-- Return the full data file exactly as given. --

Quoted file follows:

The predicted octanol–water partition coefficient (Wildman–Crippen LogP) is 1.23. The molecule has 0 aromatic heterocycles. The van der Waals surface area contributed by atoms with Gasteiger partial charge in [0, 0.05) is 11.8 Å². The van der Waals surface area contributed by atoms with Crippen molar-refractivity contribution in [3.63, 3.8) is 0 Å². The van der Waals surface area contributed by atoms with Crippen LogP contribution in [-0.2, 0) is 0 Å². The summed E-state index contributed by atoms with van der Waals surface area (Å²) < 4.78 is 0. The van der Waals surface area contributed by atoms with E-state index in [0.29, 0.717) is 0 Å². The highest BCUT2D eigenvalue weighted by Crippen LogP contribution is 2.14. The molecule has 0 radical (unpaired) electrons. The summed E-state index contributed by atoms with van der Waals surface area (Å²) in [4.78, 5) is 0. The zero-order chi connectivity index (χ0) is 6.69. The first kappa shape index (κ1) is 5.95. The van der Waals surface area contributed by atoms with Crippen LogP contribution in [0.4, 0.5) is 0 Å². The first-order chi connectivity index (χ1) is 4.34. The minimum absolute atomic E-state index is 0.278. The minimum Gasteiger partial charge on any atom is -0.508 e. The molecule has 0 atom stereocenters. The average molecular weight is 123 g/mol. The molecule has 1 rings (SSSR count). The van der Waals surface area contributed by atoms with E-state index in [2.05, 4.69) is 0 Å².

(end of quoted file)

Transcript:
The predicted octanol–water partition coefficient (Wildman–Crippen LogP) is 1.23. The molecule has 0 aromatic heterocycles. The van der Waals surface area contributed by atoms with Gasteiger partial charge in [0, 0.05) is 11.8 Å². The van der Waals surface area contributed by atoms with Crippen molar-refractivity contribution in [3.63, 3.8) is 0 Å². The van der Waals surface area contributed by atoms with Crippen LogP contribution in [-0.2, 0) is 0 Å². The summed E-state index contributed by atoms with van der Waals surface area (Å²) < 4.78 is 0. The van der Waals surface area contributed by atoms with E-state index in [0.29, 0.717) is 0 Å². The highest BCUT2D eigenvalue weighted by Crippen LogP contribution is 2.14. The molecule has 0 radical (unpaired) electrons. The summed E-state index contributed by atoms with van der Waals surface area (Å²) in [4.78, 5) is 0. The zero-order chi connectivity index (χ0) is 6.69. The first kappa shape index (κ1) is 5.95. The van der Waals surface area contributed by atoms with Crippen LogP contribution in [0.4, 0.5) is 0 Å². The first-order chi connectivity index (χ1) is 4.34. The minimum absolute atomic E-state index is 0.278. The minimum Gasteiger partial charge on any atom is -0.508 e. The molecule has 0 atom stereocenters. The average molecular weight is 123 g/mol. The molecule has 1 rings (SSSR count). The van der Waals surface area contributed by atoms with E-state index in [2.05, 4.69) is 0 Å².